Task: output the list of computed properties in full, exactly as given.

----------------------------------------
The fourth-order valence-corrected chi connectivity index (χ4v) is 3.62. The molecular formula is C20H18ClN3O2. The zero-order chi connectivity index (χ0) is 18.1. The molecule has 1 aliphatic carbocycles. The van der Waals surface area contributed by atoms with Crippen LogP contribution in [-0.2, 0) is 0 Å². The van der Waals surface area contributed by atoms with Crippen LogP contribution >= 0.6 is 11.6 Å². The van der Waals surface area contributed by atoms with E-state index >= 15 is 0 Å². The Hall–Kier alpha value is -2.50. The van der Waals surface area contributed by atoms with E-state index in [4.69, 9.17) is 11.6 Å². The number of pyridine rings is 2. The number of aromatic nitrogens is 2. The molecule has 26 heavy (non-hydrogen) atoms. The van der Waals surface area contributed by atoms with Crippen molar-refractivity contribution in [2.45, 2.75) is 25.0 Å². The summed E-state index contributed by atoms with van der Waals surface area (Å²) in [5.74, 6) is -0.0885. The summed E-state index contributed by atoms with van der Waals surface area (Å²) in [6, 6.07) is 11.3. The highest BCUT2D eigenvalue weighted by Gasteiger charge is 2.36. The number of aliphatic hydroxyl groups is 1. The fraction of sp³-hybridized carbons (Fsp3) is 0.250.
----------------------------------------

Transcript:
The fourth-order valence-corrected chi connectivity index (χ4v) is 3.62. The molecular formula is C20H18ClN3O2. The zero-order chi connectivity index (χ0) is 18.1. The molecule has 1 aliphatic carbocycles. The van der Waals surface area contributed by atoms with Crippen LogP contribution in [-0.2, 0) is 0 Å². The van der Waals surface area contributed by atoms with Crippen LogP contribution >= 0.6 is 11.6 Å². The van der Waals surface area contributed by atoms with E-state index >= 15 is 0 Å². The Hall–Kier alpha value is -2.50. The van der Waals surface area contributed by atoms with E-state index in [4.69, 9.17) is 11.6 Å². The number of pyridine rings is 2. The number of aromatic nitrogens is 2. The molecule has 26 heavy (non-hydrogen) atoms. The van der Waals surface area contributed by atoms with Crippen molar-refractivity contribution in [2.45, 2.75) is 25.0 Å². The summed E-state index contributed by atoms with van der Waals surface area (Å²) in [5.74, 6) is -0.0885. The summed E-state index contributed by atoms with van der Waals surface area (Å²) in [6, 6.07) is 11.3. The highest BCUT2D eigenvalue weighted by Gasteiger charge is 2.36. The number of aliphatic hydroxyl groups is 1. The fraction of sp³-hybridized carbons (Fsp3) is 0.250.